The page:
More than 50 million people have epilepsy; about 80% live in lower- or middle-income countries, where diagnosis and treatment can be difficult or impossible. The percentage of people with epilepsy that is not receiving treatment is known as the treatment gap; in some countries, this gap exceeds 90%.
Seizure control is the primary driver of epilepsy treatment. For many people with epilepsy, however, the seizures themselves are secondary to what comes after: fatigue, memory loss and other issues that dramatically affect their lives.
In retrospect, Pakistan’s effort to reduce the treatment gap can appear painstakingly planned, like the blueprints for a shopping complex or a neighborhood. But the secret of the country’s success is not rooted in elaborate planning. Nor did it rely on generous funding or government support.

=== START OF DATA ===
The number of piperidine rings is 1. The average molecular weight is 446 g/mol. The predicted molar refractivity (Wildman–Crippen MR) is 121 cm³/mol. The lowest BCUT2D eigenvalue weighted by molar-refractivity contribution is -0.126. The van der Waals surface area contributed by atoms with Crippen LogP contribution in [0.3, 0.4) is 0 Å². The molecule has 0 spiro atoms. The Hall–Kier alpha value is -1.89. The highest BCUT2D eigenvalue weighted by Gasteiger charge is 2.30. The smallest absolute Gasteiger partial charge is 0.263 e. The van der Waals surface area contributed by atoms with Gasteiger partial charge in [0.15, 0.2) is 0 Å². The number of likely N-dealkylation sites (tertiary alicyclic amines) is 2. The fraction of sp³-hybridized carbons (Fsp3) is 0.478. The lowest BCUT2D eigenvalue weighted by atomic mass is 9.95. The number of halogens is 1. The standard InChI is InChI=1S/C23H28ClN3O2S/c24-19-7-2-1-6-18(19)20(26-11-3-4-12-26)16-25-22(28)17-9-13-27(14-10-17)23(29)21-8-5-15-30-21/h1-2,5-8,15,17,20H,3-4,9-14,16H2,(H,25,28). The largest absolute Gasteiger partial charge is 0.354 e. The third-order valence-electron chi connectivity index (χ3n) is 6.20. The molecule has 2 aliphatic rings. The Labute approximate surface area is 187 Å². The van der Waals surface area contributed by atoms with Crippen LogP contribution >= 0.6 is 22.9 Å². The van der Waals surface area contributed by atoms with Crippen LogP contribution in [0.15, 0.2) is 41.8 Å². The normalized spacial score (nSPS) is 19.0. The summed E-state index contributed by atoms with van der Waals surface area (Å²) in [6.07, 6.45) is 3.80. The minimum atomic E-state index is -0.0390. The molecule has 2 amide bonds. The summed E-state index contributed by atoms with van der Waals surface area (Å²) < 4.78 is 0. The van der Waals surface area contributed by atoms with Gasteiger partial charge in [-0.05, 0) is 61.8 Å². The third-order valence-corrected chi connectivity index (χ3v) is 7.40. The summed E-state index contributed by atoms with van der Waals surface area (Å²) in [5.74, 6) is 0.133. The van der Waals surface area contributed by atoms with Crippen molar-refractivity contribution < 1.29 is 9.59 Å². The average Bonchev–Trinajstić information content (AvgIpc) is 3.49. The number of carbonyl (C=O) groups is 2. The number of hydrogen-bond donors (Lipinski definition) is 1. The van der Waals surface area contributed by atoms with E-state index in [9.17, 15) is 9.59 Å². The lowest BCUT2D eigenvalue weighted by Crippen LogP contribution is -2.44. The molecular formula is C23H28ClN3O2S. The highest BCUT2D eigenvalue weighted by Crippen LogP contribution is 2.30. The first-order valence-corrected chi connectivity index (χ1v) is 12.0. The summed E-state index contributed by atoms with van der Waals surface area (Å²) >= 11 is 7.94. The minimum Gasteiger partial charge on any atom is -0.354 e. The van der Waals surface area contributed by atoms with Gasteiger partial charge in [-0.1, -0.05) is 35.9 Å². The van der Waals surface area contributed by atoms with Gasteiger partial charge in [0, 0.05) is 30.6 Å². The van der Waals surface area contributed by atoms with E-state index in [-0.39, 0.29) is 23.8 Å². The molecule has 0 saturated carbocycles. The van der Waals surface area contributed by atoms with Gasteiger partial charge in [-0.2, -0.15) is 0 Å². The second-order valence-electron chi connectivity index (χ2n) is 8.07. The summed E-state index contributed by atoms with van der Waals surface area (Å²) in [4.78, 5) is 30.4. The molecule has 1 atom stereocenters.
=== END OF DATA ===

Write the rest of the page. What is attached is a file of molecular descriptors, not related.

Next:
At Epilepsy Awareness Day at Disneyland, thousands of families and physicians mix epilepsy education, information, and advocacy with enjoying a day at “the happiest place on earth.”